Monday, February 25, 2013

Ted at the Oscars on how a digital Ted presented the sound Oscars last night:

With five nominees in each category, 10 different outcomes were rendered (Tippett relied on Dell Precision workstations) in a four week schedule. The correct ones were played on the night. Interestingly, in the Sound Editing category Skyfall and Zero Dark Thirty tied, which presumably meant that the segment ended earlier than intended and cut back to a live Wahlberg – without anyone at home knowing.

Sunday, February 24, 2013

It was the church, stupid

I always wondered why modern astronomy didn't flourish in the sunny, warm climates of the Mediterranean during the renaissance and beyond.

The birth of modern astronomy was dominated by Northern Europeans: Copernicus was Polish, Brahe was Danish, Kepler, Herschel and Bessel were Germans. (Galileo in Italy is the only major exception). In addition, the prime meridian was established in Greenwich, England from all places. All these countries are notorious for the bad weather and the cloudy skies. How come it was them and not their sunnier southern counterparts?

One might argue it was because they were more advanced societies. That might explain the lack of innovation coming from Greece or Turkey, but not from Italy which was leading the renaissance at the time.

Another argument might be that only superpowers with trading activity over sea had motivation to push astronomy forward in order to ensure their dominance in the sea through accurate journeys. That might explain the case for England, but doesn't explain the German dominance, or why Portugal and Spain never developed great astronomers.

And then it dawned on me: it was the church!

The dominance of the catholic church in Rome, and the overwhelming spread of Christianity over the Mediterranean prevented people from innovating in the matters of the skies, as that was supposed to be an untouchable subject determined by God. Innovation did happen in \Italy and Spain but it focused in other, more earthly subject like engineering and mathematics. But for explaining the skies, introducing the heliocentric system, observing the motions of the stars, the church dogma didn't leave much room for thought. Just look at what happened to Galileo, the only one who dared to go against the church.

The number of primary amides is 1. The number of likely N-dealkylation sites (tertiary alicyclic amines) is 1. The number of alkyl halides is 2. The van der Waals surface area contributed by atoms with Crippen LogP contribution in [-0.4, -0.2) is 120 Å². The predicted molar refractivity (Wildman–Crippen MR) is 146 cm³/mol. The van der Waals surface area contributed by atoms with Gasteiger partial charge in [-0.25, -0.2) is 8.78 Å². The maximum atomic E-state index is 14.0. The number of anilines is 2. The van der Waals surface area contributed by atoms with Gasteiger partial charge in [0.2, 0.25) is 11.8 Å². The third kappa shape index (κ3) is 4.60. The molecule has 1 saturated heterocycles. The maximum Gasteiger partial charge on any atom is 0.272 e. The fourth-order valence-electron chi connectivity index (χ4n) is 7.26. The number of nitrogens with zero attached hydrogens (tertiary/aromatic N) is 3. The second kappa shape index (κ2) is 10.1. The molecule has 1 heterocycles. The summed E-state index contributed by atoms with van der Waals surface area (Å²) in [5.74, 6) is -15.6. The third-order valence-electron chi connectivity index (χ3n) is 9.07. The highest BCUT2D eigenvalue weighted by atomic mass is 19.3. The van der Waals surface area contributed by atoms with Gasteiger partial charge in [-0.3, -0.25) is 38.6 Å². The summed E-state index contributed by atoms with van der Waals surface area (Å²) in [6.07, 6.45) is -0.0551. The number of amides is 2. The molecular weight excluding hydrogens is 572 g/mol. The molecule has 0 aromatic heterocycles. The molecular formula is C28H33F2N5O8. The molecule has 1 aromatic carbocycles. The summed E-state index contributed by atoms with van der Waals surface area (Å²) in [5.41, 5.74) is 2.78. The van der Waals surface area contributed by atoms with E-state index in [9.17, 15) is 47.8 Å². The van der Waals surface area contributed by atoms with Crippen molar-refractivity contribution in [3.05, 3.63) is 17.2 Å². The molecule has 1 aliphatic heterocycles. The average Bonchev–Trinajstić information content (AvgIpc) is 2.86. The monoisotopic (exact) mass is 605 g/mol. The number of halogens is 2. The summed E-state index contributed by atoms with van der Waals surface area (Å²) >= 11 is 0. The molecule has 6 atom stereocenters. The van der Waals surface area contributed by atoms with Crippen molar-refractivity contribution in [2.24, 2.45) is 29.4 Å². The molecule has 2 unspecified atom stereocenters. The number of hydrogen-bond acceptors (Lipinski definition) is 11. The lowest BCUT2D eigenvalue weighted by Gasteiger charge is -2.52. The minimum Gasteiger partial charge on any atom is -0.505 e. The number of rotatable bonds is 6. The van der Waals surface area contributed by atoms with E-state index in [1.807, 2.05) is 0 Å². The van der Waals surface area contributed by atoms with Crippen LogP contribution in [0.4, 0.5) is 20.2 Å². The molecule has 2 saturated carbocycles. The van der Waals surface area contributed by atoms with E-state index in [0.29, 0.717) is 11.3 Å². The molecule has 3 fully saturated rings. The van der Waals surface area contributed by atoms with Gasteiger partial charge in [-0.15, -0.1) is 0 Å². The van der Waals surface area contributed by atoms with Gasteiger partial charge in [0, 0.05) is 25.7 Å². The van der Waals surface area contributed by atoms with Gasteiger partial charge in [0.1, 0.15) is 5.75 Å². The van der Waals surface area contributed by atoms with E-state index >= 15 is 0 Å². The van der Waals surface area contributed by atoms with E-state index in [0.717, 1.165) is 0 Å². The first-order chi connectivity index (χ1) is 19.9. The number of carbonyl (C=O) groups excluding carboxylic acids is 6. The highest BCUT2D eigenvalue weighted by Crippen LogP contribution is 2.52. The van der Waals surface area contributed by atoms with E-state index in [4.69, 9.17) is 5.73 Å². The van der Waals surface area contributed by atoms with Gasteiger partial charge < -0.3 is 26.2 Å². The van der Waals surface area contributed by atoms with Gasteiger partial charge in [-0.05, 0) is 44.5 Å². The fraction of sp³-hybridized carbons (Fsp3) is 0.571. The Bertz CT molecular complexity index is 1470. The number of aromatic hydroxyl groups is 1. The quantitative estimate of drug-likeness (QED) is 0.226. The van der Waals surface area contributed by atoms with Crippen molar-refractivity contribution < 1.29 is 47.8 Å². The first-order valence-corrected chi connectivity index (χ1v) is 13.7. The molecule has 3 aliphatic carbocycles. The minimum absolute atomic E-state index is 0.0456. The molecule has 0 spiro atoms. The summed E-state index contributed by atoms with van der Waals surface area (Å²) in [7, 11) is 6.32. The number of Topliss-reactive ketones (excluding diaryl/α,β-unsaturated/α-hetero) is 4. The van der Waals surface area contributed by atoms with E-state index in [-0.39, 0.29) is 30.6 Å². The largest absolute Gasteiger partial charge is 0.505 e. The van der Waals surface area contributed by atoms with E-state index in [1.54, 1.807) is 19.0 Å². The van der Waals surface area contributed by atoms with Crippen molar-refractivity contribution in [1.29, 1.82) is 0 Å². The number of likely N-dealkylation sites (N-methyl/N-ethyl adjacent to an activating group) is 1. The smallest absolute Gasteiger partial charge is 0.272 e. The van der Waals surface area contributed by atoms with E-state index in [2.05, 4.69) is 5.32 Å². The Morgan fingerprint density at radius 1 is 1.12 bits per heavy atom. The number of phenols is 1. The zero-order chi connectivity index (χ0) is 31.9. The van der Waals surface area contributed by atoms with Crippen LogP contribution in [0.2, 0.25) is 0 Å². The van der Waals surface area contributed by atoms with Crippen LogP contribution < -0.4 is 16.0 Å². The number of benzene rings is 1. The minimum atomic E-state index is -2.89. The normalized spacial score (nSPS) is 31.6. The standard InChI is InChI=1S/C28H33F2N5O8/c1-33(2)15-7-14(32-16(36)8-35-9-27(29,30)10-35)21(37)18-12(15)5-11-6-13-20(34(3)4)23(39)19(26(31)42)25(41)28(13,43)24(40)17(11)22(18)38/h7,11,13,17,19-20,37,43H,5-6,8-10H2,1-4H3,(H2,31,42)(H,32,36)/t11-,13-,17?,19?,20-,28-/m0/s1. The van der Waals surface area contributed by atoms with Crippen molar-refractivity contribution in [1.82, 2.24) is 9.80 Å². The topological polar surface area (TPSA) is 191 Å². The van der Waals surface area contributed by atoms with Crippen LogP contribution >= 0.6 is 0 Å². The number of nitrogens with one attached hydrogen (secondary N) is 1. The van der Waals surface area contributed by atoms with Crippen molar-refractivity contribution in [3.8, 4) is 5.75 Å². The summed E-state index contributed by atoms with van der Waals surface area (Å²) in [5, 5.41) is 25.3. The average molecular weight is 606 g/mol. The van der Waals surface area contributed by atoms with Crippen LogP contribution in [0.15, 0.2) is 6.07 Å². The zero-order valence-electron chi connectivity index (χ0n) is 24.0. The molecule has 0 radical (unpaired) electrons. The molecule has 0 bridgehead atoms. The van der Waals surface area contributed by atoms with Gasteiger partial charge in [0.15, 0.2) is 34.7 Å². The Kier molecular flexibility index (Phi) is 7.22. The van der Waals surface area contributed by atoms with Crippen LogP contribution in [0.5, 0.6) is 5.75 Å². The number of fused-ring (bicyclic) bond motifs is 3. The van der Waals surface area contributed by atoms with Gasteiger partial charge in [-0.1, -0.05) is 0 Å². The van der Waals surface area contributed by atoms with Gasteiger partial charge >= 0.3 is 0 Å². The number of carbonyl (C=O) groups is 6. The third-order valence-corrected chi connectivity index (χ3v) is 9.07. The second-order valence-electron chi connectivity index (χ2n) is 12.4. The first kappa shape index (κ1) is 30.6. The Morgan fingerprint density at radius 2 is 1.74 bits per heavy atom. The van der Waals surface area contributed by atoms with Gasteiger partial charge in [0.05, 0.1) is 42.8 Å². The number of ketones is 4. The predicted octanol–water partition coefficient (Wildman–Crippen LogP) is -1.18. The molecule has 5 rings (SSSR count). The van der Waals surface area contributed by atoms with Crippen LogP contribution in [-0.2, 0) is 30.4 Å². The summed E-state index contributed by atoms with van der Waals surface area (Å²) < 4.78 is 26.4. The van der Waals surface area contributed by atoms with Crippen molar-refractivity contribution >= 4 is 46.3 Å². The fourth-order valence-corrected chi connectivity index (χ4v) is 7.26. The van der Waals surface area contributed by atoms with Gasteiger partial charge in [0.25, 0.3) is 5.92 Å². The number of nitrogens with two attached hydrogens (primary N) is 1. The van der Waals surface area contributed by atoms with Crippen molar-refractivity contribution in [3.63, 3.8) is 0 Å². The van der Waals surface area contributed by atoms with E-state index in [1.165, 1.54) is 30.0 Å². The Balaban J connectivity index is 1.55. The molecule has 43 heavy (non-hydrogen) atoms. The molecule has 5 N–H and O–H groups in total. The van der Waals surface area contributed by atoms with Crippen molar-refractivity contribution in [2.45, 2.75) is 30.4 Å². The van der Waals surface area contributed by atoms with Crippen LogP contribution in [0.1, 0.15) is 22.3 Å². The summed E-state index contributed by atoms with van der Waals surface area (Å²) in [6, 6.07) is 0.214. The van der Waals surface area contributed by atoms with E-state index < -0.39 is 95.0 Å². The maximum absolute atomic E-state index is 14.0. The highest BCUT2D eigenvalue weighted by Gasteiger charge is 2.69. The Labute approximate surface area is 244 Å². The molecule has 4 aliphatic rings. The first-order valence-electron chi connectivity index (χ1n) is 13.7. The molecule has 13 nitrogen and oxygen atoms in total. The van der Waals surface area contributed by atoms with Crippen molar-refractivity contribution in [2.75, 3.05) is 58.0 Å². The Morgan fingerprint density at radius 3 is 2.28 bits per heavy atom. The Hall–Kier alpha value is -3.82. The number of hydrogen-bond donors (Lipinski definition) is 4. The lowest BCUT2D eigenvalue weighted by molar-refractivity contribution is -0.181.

And that's how the playing field became empty for the Northern Europeans.

Saturday, February 16, 2013

Testing Operating Systems

I have been a Windows user for quite some time now (since 1995, to be exact). The only other major OS I used was iOS when I got an iPhone in 2008. But lately, I am using on daily basis a Samsung Galaxy S with Android 4.2 on it, as well as OSX Mountain Lion in my new Macbook Air.

Windows 7.
Still remains my favorite OS. I have adjusted my workflow over the years to be extremely efficient in this OS, by moving the taskbar to the left (for today's widescreen monitors) and adding various gadgets on the right.

Windows 8.
I installed Windows 8 in my laptop and desktop since last October (still keep Windows 7 at work). I appreciate what Microsoft is trying to do by unifying the tablet/mobile and desktop OSes, but it is not usable. I like the improved task manager and copy dialogs, but I never use the new start screen. Instead, I only use the desktop, where I have added extra software to bring back the start menu and the gadgets, i.e. make it look more like Windows 7. I also hate the flat graphics, without the shades and gradients (Aero scheme). It looks uglier compared to Windows 7.

Beautiful OS, but I hate the font rendering they do. In no way does it look better than the Windows rendering in non-retina screens, especially in browser text. It appears blurry to my eyes, and there seems no way to fix it. I want to have OSX as my main OS, mainly because it is the only one that can correctly handle retina screens without having the fonts look ugly or of wrong size. I like the integration with the iOS in iPhone, and how the iCloud settings are transfered, including mail accounts. There are some software that I use that don't run in it, but I don't mind going back to Windows from time to time.

This is by far the best OS I have used. It's friendly, rarely crashes, looks gorgeous on my iPhone 5, and you just wanna lick it. I think that iPhone 5 with iOS6 is one of the most astonishing engineering achievements of our era.

I read multiple posts lately about people switching to Android from iOS, saying that it is now a good enough mobile OS. That is definitely not my experience. It is not as consistent, the navigation is all over the place, and it looks much uglier compared to iOS. Aesthetics are a big deal for me, and I cannot use an OS that focuses only on functionality.